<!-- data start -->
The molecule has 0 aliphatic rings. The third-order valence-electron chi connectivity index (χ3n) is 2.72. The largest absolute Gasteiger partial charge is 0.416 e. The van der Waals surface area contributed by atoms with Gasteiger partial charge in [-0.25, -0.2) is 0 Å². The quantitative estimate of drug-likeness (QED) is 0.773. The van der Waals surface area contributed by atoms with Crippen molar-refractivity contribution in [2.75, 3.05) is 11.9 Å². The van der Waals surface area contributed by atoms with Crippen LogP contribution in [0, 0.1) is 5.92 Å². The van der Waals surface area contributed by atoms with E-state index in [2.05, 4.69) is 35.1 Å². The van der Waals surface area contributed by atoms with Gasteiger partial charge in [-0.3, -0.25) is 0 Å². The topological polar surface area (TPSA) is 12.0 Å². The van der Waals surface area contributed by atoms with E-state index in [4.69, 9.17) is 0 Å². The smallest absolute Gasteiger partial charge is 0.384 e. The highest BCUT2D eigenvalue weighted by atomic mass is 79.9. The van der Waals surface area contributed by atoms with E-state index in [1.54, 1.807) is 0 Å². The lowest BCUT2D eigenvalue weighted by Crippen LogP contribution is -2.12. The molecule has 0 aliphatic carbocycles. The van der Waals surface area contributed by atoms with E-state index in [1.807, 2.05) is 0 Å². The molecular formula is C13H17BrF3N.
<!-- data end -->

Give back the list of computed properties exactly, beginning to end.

The molecule has 0 aliphatic rings. The third-order valence-electron chi connectivity index (χ3n) is 2.72. The largest absolute Gasteiger partial charge is 0.416 e. The van der Waals surface area contributed by atoms with Gasteiger partial charge in [-0.25, -0.2) is 0 Å². The quantitative estimate of drug-likeness (QED) is 0.773. The van der Waals surface area contributed by atoms with Crippen molar-refractivity contribution in [2.75, 3.05) is 11.9 Å². The van der Waals surface area contributed by atoms with Crippen LogP contribution in [0, 0.1) is 5.92 Å². The van der Waals surface area contributed by atoms with E-state index in [2.05, 4.69) is 35.1 Å². The van der Waals surface area contributed by atoms with Gasteiger partial charge in [-0.3, -0.25) is 0 Å². The topological polar surface area (TPSA) is 12.0 Å². The van der Waals surface area contributed by atoms with E-state index in [4.69, 9.17) is 0 Å². The smallest absolute Gasteiger partial charge is 0.384 e. The highest BCUT2D eigenvalue weighted by atomic mass is 79.9. The van der Waals surface area contributed by atoms with E-state index in [1.54, 1.807) is 0 Å². The lowest BCUT2D eigenvalue weighted by Crippen LogP contribution is -2.12. The molecule has 0 aliphatic carbocycles. The van der Waals surface area contributed by atoms with E-state index in [1.807, 2.05) is 0 Å². The molecular formula is C13H17BrF3N.